A beautiful and contemporary re-telling of Colin Thiele’s classic Australian tale, Storm Boy sees award-winning cinematographer Bruce Young ACS behind the lens.
By James Cunningham.
Colin Thiele’s novella Storm Boy, which tells the story of a young boy and his extraordinary friendship with an orphaned pelican on South Australia’s remote Coorong National Park, has enchanted and moved Australians for over half a century.
Producers Matthew Street and Michael Boughen had both seen the iconic 1976 film adaptation – directed by Henri Safran and shot by cinematographer Geoff Burton ACS – and strongly recalled an emotional connection they had with it. “I was probably the age of Storm Boy at the time, maybe a little younger,” says Street, “and the film was dealing with life issues that were relatable to me as a kid, but to adults as well.” The producers recognised that the themes of Thiele’s 1963 book are just as relevant, and in some ways more so, today.
In 2019, however, Storm Boy would not be a remake of the 1976 film. As such, Boughen and Street decided to remain true to Thiele’s original setting of the book; the late 1950s.
Director Shawn Seet (The Code) and acclaimed cinematographer Bruce Young ACS (The Secret River) had been working together for years before their collaboration on Storm Boy. “This film, I feel, is part of a great creative journey and friendship,” explains Young. “If you look at Seet’s work he has great range as a director.” Although Young had not previously worked with producers Michael Boughen and Mathew Street, the pair very much wanted Seet to have his choice of cinematographer and fully backed the decision to bring Young on board.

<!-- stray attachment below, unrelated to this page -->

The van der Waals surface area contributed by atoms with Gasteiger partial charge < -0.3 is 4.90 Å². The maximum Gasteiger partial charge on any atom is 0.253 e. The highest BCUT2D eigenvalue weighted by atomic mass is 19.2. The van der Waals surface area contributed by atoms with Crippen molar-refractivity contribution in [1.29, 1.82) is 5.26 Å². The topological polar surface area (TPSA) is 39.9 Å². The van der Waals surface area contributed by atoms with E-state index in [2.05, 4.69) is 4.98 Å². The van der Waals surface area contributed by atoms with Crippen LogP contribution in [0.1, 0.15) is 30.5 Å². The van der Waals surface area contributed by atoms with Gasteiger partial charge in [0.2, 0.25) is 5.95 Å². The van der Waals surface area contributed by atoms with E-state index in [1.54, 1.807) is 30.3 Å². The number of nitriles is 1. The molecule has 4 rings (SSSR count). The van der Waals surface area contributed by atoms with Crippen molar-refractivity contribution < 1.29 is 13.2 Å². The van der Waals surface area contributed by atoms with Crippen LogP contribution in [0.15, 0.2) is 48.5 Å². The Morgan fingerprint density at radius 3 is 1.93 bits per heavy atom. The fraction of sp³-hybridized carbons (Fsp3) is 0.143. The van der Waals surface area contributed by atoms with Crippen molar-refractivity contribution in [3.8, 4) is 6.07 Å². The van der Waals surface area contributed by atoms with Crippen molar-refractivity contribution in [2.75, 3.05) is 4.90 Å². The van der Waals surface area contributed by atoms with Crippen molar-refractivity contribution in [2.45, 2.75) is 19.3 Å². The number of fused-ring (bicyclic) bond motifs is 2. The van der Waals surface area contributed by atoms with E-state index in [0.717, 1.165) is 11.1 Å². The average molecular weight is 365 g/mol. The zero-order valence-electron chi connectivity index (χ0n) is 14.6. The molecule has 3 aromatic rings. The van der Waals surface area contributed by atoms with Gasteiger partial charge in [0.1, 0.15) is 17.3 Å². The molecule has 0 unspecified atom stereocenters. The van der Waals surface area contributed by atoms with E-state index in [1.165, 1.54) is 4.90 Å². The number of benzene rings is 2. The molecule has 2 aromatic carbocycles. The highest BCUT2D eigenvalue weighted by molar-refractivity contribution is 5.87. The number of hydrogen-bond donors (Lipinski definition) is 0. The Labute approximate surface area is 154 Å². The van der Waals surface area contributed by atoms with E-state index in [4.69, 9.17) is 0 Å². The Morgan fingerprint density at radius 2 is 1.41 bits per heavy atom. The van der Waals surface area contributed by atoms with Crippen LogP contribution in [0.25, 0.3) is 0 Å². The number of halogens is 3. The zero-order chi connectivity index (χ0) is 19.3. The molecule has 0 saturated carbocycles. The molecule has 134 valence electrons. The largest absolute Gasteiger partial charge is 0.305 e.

The team wanted to shoot the film in South Australia, which would require support from the South Australian Government through the South Australian Film Corporation, as well as from Screen Australia. “Both organisations were incredibly supportive, both financially and in our early days of working through the difficulties of financing the film,” says Boughen.
In November 2016, Michael Boughen contacted South Australia-based location manager Mark Evans to begin conversations about Storm Boy, and discuss the need to conduct extensive site surveys once the film was financed. From March 2017, once the film was in pre-production, Evans travelled up and down the Coorong and as far north as Goolwa and as far south as Robe and Beachport, exploring every facet of the Coorong National Park and adjacent areas, to enable hero locations to be selected.